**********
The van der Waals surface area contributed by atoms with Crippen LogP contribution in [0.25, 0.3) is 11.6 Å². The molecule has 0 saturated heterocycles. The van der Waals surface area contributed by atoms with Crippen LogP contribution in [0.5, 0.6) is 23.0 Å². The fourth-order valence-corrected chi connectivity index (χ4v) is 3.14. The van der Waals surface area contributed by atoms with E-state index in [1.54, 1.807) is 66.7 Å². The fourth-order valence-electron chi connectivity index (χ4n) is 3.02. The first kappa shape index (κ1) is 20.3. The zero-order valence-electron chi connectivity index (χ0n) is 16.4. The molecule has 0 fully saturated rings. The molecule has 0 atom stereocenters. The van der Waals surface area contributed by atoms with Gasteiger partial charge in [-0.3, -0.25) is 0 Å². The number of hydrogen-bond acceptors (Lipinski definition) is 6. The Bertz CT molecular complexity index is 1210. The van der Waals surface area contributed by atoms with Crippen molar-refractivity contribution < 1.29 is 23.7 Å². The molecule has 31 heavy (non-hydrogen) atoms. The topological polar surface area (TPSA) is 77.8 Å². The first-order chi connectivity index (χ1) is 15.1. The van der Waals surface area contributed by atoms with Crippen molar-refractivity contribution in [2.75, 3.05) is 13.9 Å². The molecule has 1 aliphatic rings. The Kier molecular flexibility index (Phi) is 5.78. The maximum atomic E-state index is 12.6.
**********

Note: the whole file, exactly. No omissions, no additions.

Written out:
The van der Waals surface area contributed by atoms with Crippen LogP contribution in [0.25, 0.3) is 11.6 Å². The molecule has 0 saturated heterocycles. The van der Waals surface area contributed by atoms with Crippen LogP contribution in [0.5, 0.6) is 23.0 Å². The fourth-order valence-corrected chi connectivity index (χ4v) is 3.14. The van der Waals surface area contributed by atoms with E-state index in [1.54, 1.807) is 66.7 Å². The fourth-order valence-electron chi connectivity index (χ4n) is 3.02. The first kappa shape index (κ1) is 20.3. The zero-order valence-electron chi connectivity index (χ0n) is 16.4. The molecule has 0 fully saturated rings. The molecule has 0 atom stereocenters. The van der Waals surface area contributed by atoms with Gasteiger partial charge in [-0.3, -0.25) is 0 Å². The number of hydrogen-bond acceptors (Lipinski definition) is 6. The Bertz CT molecular complexity index is 1210. The van der Waals surface area contributed by atoms with Crippen molar-refractivity contribution < 1.29 is 23.7 Å². The molecule has 31 heavy (non-hydrogen) atoms. The topological polar surface area (TPSA) is 77.8 Å². The first-order chi connectivity index (χ1) is 15.1. The van der Waals surface area contributed by atoms with Crippen molar-refractivity contribution in [2.75, 3.05) is 13.9 Å². The molecule has 1 aliphatic rings. The Kier molecular flexibility index (Phi) is 5.78. The maximum atomic E-state index is 12.6.